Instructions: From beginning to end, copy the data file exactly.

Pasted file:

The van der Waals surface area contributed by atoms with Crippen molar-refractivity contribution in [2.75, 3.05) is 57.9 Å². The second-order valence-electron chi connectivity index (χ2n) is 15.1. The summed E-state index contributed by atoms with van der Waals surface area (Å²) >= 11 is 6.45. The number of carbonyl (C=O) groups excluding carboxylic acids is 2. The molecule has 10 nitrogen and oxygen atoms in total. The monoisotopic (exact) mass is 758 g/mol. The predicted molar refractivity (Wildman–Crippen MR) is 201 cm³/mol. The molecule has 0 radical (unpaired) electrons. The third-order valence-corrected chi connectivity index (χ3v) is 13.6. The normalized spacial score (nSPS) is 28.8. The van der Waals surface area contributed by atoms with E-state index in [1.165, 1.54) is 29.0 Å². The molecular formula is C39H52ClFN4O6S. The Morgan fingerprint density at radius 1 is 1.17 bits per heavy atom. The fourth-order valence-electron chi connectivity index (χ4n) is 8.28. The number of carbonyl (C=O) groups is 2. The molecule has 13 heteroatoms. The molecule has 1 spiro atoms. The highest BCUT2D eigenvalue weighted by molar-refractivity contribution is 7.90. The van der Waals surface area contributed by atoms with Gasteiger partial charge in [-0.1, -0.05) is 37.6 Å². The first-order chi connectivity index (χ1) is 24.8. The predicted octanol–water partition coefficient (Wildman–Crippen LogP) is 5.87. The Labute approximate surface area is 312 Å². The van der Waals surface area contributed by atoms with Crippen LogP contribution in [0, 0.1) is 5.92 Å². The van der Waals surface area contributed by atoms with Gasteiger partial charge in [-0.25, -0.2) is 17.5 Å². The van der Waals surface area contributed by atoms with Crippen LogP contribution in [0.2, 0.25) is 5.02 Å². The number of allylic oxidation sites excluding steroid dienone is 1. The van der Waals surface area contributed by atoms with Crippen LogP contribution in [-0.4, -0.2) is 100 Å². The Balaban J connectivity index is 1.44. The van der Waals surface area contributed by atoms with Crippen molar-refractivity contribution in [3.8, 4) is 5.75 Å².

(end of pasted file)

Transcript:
The van der Waals surface area contributed by atoms with Crippen molar-refractivity contribution in [2.75, 3.05) is 57.9 Å². The second-order valence-electron chi connectivity index (χ2n) is 15.1. The summed E-state index contributed by atoms with van der Waals surface area (Å²) >= 11 is 6.45. The number of carbonyl (C=O) groups excluding carboxylic acids is 2. The molecule has 10 nitrogen and oxygen atoms in total. The monoisotopic (exact) mass is 758 g/mol. The predicted molar refractivity (Wildman–Crippen MR) is 201 cm³/mol. The molecule has 0 radical (unpaired) electrons. The third-order valence-corrected chi connectivity index (χ3v) is 13.6. The normalized spacial score (nSPS) is 28.8. The van der Waals surface area contributed by atoms with E-state index in [1.165, 1.54) is 29.0 Å². The molecular formula is C39H52ClFN4O6S. The Morgan fingerprint density at radius 1 is 1.17 bits per heavy atom. The fourth-order valence-electron chi connectivity index (χ4n) is 8.28. The number of carbonyl (C=O) groups is 2. The molecule has 13 heteroatoms. The molecule has 1 spiro atoms. The highest BCUT2D eigenvalue weighted by molar-refractivity contribution is 7.90. The van der Waals surface area contributed by atoms with Gasteiger partial charge in [-0.1, -0.05) is 37.6 Å². The first-order chi connectivity index (χ1) is 24.8. The predicted octanol–water partition coefficient (Wildman–Crippen LogP) is 5.87. The Labute approximate surface area is 312 Å². The van der Waals surface area contributed by atoms with Crippen LogP contribution in [0, 0.1) is 5.92 Å². The van der Waals surface area contributed by atoms with Gasteiger partial charge in [-0.25, -0.2) is 17.5 Å². The van der Waals surface area contributed by atoms with Crippen LogP contribution in [0.2, 0.25) is 5.02 Å². The number of allylic oxidation sites excluding steroid dienone is 1. The van der Waals surface area contributed by atoms with Crippen LogP contribution in [-0.4, -0.2) is 100 Å². The Balaban J connectivity index is 1.44. The van der Waals surface area contributed by atoms with Crippen molar-refractivity contribution in [3.8, 4) is 5.75 Å².